We are enchantresses, demons, dream-keepers, seers, mystics, witches, saints and harlots. We are bright dreams, empty dresses, proffered swords, sturdy wombs. We are shadow boxes. We are tools in repose.
You fear us, for you understand we keep you utterly in thrall to our prophecies, yet you do not know how. You fear our magic and so you build a cult to our honor. You lock us in lakes. You make poems about us, make us solemn, steal our joy and give us serious faces. You isolate us, you separate us, you set us adrift in boats on currents, our hair tangled in reeds and waves. You would send us off to our oblivion if you could, our usefulness ended.
But we do not need you at all. We are the guardians of our own joy. We do not need your swords. We say honor is a thing you have invented to trap us, we say your cult is a prison, we say your swordplay is a show, hands on hilts the same as hands on swords no matter where the sword may be, no matter which hole it may find. We are not afraid of you.
We are the keepers of all human touchstones. We hold the swords, the scabbards, the shields, the spells, the blood of life and the poison cup. We hold these shores, these bodies of water. We are the star, the pitcher, the wine, the water, the constellations that drown the skies.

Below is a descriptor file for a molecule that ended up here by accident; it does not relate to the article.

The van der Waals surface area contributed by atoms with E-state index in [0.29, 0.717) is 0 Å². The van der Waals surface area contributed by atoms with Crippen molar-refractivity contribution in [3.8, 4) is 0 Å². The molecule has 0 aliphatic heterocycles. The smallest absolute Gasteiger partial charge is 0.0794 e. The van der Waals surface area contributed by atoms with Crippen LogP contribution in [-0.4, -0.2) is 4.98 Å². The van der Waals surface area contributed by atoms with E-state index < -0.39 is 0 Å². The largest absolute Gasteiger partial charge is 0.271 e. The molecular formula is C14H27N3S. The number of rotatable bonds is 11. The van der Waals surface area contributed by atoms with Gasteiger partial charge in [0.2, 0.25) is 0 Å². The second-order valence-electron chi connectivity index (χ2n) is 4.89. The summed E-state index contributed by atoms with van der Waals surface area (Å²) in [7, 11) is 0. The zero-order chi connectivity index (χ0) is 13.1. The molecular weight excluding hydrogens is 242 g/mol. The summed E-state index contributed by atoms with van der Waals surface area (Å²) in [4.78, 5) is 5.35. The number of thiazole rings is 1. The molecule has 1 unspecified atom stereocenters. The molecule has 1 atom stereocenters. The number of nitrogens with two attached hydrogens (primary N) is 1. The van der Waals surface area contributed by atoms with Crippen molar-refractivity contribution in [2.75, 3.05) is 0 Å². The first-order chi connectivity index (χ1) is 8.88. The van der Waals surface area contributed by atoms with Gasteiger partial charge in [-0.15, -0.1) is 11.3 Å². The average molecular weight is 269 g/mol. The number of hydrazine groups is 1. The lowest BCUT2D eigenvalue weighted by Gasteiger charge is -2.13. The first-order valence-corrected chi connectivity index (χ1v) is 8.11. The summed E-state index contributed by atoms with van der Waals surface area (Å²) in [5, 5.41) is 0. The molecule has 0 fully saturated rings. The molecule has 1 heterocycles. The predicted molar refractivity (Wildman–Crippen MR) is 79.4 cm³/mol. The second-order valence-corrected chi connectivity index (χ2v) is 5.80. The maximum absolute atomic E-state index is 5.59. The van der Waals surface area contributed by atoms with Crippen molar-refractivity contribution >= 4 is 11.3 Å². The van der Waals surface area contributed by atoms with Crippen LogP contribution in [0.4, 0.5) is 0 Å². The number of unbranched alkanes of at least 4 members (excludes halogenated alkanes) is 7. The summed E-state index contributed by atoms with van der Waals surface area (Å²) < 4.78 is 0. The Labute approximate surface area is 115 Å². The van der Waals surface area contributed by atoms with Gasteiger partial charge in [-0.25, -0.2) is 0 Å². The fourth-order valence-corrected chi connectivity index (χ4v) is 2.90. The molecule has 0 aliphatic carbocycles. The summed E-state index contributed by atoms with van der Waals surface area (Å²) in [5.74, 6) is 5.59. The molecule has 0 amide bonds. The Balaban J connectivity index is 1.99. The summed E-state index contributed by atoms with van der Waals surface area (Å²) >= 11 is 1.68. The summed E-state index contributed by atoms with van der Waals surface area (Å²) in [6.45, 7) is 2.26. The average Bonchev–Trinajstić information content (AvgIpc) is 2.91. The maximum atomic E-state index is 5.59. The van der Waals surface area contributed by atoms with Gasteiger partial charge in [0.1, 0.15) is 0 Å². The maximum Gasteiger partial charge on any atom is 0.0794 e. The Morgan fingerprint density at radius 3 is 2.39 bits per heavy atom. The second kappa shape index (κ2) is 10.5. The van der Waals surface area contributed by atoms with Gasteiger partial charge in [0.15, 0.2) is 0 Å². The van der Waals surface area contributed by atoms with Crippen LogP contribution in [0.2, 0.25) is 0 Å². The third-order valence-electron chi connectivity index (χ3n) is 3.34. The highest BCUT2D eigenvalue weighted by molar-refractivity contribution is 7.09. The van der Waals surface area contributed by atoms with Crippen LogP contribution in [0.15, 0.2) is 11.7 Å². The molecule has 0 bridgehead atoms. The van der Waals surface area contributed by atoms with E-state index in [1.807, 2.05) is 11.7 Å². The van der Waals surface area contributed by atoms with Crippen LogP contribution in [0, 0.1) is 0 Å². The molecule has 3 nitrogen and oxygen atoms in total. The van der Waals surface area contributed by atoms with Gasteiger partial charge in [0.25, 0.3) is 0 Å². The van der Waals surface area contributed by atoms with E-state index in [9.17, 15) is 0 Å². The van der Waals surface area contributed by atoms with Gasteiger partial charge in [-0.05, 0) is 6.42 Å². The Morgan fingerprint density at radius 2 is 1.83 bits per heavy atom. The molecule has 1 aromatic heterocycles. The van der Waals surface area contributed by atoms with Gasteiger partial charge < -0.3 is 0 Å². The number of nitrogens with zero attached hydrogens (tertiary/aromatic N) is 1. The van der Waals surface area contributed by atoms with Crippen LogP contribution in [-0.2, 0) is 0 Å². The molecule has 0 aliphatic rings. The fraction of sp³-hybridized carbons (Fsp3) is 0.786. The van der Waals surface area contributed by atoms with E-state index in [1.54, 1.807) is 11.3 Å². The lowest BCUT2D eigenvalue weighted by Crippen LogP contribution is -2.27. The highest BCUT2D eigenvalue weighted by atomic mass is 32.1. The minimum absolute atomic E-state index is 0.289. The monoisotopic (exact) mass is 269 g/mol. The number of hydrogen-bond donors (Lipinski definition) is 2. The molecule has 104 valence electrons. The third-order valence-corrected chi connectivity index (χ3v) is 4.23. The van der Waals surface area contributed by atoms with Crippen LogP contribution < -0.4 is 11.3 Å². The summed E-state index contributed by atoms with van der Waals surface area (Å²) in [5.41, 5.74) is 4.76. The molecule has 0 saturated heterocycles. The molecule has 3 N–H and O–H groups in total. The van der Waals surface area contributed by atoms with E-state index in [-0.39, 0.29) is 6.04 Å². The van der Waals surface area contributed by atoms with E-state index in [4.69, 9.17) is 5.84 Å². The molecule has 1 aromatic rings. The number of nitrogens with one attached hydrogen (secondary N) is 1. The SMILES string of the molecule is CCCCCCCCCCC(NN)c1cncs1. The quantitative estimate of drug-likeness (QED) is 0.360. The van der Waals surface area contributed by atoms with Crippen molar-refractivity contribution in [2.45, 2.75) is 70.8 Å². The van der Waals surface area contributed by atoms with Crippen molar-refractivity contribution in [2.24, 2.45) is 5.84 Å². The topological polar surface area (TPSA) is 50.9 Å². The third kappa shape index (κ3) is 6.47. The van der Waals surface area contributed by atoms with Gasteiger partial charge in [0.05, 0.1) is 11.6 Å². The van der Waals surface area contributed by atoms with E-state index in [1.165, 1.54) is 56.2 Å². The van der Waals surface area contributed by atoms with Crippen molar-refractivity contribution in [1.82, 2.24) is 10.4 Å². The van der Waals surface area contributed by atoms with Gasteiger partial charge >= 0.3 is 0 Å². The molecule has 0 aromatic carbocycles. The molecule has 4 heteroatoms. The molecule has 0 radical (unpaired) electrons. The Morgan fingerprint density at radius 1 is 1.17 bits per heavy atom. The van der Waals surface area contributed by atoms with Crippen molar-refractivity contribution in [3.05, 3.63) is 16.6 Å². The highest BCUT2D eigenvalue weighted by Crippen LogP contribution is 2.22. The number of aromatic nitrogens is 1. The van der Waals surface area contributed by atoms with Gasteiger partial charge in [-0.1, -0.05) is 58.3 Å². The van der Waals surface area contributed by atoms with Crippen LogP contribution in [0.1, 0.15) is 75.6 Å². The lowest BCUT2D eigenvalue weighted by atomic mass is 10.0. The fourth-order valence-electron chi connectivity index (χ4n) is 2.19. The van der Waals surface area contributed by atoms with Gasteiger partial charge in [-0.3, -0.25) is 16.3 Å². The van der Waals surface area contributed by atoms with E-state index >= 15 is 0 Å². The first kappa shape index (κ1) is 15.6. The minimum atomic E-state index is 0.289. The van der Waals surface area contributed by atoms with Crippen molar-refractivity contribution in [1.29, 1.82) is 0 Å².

We will gift you with life, we will nurse you to health, we will set you on your tasks, and we will finally, graciously, bring you to your death and watch over you in your last sleep. We will draw cloaks over ourselves, singing our spells as the boat leaves the shore, giving back to the water your sword and shield and scabbard. We will pull hoods over our faces to hide our smiles.
Amber Sparks is the author of several short story collections, including The Unfinished World and Other Stories, and I Do Not Forgive You (Liveright). Her essays and fiction can be found widely in print and online, in places like The Paris Review, NYMag, Granta, and Tin House.